The effects of the amateurish tuning are far-reaching. Stylizations like slides and scoops and the stylistic flatness necessary in this genre end up either sounding fake or they just disappear altogether.

Near-constant distortion mars tracks four through nine, and many tracks have exposed edits and background noise in between phrases.

Luckily, there is some good singing to offset the atrocious production. Kindra Clemence shows off some nice Sarah McLachlan-esque chops in Like a River, and there are many nice bass moments throughout the album.

Tuning / Blend 4
Energy / Intensity 4
Innovation / Creativity 5
Soloists 3
Sound / Production 3
Repeat Listenability 5
1 Reaping in the Spirit 4
2 Brethren, We Have Met to Worship 3
3 Roll Back the Stone 5
4 Death Shall Not Destroy My Comfort 4
5 Amazing Grace 3
6 Angel Band 3
7 Jesus' Love is like a River 5
8 Abide with Me 4
9 Danny Boy 3
10 You Are My Sunshine 4
11 What Child is This? 3
12 Silent Night 4
13 Christmas Train 5
14 Man of Constant Sorrow 5
15 We'll Soon Be Done 5
16 You Are My Sunshine [unlisted] 2

When I popped Blue Cheese's* album Roll Back the Stone into my CD player, it was a breath — nay, a gust — of fresh air compared to the last several albums I've been asked to review (50% of which have included covers of Hide and Seek). No Hide and Seek from this group!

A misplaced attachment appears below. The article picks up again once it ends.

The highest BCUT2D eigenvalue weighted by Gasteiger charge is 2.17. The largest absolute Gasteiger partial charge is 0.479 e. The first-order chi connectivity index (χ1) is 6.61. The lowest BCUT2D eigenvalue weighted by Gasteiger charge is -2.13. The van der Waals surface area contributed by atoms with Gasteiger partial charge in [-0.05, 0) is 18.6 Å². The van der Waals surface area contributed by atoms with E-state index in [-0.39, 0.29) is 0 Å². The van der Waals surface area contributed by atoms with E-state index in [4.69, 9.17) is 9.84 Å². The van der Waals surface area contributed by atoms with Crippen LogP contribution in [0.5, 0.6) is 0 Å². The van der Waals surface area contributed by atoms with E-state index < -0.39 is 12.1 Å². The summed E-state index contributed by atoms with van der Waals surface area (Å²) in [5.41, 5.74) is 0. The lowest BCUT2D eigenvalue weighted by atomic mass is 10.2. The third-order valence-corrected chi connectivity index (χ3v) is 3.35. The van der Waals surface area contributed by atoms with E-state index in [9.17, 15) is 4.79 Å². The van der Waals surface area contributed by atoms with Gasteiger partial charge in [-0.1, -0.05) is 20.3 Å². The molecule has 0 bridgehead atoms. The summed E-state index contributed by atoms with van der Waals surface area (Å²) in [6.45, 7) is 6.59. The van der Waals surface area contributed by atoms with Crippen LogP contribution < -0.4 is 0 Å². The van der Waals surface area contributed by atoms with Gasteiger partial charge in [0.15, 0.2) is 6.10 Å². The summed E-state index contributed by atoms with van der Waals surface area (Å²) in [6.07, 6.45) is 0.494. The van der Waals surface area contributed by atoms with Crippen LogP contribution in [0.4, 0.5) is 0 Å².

Blue Cheese calls their own music style "Southern Gospel A Cappella". I would probably call it "folk/bluegrass a cappella" myself. There is periodic country twang in it, but not nearly to the extent of modern country singers. Think of the men's group from O Brother, Where Art Thou? mixed with a good old-fashioned revival and you'll hit pretty close to the mark. And in fact, Man of Constant Sorrow is even on this album.

The group is composed of three males and one female, kind of an unusual mixture of parts. It would be easy for the female to stick out, but she nearly always does a good job of blending in with the men. The times she sticks out more than she ought to are generally due to excessive twang (she's got the most of any group member). It's not a necessary part of her voice, though, because in Jesus' Love is like a River, she sings the lead gorgeously with absolutely no twang. My number one recommendation to the group would be to reduce the twang a bit further.